mateczko

[Solved] Running Dragon Ball Z MUGEN Edition 2 in a VM

34 posts in this topic

Ok, I will try running this game with UNIVESA, UniVBE 6.7, and VBEMP 2010.06.01, under Microsoft Virtual PC.

VBEMP 2010.06.01 = No effect, same as the default S3 drivers.

UniVESA (in DOS-mode) = No effect.

UniUBE 6.7 (in DOS-mode) = Kinda works, but now the game gives this error:

http://scr.hu/90y/9lwg2

Which is weird, because this directory does indeed exist.

Edited by mateczko
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1. I would need to change all files to their 8.3 names, in order for this game to run on DOSBox....

I see no evidence that this is either a DOS app or even a 16-bit app at all. I think it's a Win32 console app.

Is there a reason you keep us guessing instead of just telling us the name of the app?

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submix8c already spoiled the name of the game. It's Dragon Ball Z MUGEN Edition 2, which is based on an very old MUGEN fighting engine for DOS, made in 2000.

You can download it here, and see it for yourself:

http://www.caiman.us/scripts/fw/f1951.html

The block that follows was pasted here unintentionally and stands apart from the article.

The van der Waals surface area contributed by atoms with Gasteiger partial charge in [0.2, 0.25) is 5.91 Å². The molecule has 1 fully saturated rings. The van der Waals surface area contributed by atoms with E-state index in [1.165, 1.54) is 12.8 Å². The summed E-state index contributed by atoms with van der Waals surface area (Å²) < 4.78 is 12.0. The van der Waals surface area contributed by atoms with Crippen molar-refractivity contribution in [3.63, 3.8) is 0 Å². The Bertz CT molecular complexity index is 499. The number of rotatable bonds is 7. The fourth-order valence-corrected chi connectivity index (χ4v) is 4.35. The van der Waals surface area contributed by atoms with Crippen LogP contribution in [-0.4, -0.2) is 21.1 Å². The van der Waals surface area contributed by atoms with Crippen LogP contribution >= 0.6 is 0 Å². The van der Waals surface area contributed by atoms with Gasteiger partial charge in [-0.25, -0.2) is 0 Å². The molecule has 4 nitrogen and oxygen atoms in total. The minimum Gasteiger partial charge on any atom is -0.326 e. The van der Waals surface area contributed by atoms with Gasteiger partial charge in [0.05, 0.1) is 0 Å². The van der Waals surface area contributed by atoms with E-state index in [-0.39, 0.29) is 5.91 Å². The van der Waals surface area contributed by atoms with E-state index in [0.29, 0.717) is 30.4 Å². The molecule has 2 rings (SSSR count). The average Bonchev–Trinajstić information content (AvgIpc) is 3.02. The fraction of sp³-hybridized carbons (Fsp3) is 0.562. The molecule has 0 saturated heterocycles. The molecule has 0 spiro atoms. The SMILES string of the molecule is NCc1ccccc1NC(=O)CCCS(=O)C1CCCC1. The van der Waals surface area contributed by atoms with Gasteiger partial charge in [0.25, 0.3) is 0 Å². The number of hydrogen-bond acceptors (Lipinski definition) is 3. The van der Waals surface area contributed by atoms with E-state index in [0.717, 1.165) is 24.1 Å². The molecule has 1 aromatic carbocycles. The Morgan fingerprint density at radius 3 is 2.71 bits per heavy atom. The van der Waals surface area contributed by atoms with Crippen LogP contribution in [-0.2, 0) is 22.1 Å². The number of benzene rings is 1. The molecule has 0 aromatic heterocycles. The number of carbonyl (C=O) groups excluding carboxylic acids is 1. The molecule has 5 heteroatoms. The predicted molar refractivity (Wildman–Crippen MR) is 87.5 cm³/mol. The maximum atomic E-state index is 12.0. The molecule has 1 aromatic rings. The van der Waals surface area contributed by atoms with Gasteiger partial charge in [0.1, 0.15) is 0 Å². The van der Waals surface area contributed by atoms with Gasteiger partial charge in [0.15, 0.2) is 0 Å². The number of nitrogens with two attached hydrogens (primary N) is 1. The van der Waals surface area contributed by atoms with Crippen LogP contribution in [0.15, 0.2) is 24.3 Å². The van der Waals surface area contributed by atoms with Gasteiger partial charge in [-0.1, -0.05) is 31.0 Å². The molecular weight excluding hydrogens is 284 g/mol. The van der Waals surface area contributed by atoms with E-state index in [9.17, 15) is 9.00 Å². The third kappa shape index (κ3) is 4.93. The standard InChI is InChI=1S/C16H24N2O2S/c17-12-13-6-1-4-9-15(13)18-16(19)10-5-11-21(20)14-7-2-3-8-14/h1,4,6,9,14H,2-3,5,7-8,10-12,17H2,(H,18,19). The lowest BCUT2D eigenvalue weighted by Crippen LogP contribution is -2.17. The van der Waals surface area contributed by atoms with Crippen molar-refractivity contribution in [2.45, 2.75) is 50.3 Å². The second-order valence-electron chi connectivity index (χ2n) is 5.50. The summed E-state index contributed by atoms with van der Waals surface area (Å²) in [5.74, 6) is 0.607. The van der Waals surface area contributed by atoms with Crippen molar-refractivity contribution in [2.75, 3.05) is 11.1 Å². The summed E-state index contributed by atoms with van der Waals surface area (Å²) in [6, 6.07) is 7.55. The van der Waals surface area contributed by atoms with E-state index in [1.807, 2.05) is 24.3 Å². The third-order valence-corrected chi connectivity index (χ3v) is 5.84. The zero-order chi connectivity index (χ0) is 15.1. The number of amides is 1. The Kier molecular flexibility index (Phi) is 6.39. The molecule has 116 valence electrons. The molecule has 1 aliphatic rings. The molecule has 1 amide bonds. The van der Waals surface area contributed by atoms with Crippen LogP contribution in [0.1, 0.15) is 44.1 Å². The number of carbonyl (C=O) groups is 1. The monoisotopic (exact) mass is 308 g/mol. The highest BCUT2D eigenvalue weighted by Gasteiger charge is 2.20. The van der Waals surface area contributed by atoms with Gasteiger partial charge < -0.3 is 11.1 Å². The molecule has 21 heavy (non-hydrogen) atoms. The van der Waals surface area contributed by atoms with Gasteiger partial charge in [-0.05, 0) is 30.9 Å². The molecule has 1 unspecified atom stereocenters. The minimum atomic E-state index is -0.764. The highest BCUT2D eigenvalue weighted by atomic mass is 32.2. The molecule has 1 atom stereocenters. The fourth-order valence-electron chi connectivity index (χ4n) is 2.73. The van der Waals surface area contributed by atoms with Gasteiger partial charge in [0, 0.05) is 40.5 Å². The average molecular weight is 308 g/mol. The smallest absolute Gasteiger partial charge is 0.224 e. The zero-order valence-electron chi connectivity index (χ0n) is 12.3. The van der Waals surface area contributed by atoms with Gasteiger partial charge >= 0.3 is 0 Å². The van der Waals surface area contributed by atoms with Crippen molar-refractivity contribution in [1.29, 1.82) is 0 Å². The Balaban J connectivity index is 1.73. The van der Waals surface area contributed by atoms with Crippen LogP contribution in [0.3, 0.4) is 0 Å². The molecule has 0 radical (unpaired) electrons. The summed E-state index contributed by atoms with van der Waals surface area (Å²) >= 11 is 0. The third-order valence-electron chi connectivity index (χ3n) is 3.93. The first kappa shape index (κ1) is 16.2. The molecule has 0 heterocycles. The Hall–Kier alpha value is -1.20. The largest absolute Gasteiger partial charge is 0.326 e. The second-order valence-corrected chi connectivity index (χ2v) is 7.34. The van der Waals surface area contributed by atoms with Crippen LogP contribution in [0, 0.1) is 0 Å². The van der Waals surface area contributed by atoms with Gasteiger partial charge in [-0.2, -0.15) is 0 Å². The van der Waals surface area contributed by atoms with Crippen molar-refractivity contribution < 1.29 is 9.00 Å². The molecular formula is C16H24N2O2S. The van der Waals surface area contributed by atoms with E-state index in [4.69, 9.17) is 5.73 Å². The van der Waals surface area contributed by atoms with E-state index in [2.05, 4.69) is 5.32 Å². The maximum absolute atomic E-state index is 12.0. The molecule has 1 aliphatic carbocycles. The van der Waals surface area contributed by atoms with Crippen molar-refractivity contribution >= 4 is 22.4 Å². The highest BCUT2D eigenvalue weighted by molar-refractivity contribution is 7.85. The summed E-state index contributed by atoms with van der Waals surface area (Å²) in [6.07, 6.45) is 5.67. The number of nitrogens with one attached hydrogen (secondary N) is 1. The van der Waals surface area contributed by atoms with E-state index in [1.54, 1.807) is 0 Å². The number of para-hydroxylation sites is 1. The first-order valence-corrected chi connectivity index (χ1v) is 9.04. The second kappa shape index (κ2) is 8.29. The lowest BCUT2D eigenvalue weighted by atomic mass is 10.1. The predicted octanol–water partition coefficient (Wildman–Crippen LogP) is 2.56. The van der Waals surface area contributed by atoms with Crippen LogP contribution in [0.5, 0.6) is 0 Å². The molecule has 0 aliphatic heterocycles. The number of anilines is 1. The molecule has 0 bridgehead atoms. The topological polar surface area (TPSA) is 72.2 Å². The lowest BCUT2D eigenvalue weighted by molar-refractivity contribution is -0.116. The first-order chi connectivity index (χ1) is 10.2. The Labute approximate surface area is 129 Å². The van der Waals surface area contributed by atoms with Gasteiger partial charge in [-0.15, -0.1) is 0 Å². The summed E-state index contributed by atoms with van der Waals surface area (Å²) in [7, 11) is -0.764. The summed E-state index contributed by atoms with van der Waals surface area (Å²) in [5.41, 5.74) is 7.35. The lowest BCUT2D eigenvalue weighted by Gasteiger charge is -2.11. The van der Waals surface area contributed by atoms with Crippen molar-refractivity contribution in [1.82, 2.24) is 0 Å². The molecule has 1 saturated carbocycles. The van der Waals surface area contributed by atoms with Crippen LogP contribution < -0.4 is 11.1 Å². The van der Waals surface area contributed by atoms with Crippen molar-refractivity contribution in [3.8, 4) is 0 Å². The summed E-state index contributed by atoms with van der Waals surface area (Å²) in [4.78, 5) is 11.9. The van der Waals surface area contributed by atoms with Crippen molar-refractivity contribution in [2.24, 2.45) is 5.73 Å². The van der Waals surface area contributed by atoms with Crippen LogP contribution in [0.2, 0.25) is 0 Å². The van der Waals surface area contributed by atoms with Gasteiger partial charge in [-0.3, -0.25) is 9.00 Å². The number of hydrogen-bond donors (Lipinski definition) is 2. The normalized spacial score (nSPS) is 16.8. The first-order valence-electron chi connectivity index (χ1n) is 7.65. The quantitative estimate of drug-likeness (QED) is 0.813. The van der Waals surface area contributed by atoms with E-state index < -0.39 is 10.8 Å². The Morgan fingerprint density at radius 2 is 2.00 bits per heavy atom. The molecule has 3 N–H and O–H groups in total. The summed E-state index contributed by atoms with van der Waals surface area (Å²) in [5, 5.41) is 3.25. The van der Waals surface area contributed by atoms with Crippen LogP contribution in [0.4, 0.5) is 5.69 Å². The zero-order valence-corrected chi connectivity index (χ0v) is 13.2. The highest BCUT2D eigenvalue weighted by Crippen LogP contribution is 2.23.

Edited by mateczko
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All available references seem like suggesting that Scitech Display Doctor worked with the game allright.

Try it, here:

http://wayback.archive.org/web/*/http://www.scitechsoft.com/ftp/sdd/*

BTW, it is possible that you need to try the older version 53.

Don't forget this:

http://wayback.archive.org/web/20080515000000*/http://www.scitechsoft.com/ftp/sdd/regcodes.txt

jaclaz

Edited by jaclaz
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I will test VirtualBox with VBEMP and SciTech Display Doctor, maybe the game will finally work.

Edited by mateczko
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I see no evidence that this is either a DOS app or even a 16-bit app at all. I think it's a Win32 console app.

It's a hybrid ...

- DPMI-loader / DJ Delorie

- Common Object File Format - (Intel 80386)

- DJGPP

-----------------------------MZ-EXE DOS executable-----------------------------

--sizes: header 28, relocs 0, empty 484, image 1536, overlay 1172480 bytes --

--memory: 0027/FFFF,SS:SP=0000:0760,CS:IP=0000:0054,relocs:0 --

--dos/exe.compiler GNU C / go32stub 2.02 // DJ Delorie --

------------------------------------overlay------------------------------------

--data unix-style COFF executable --

--raw offset: 00000800, size: 1172480 bytes --

-------------------------------------------------------------------------------

Wikipedia :: DJGPP ...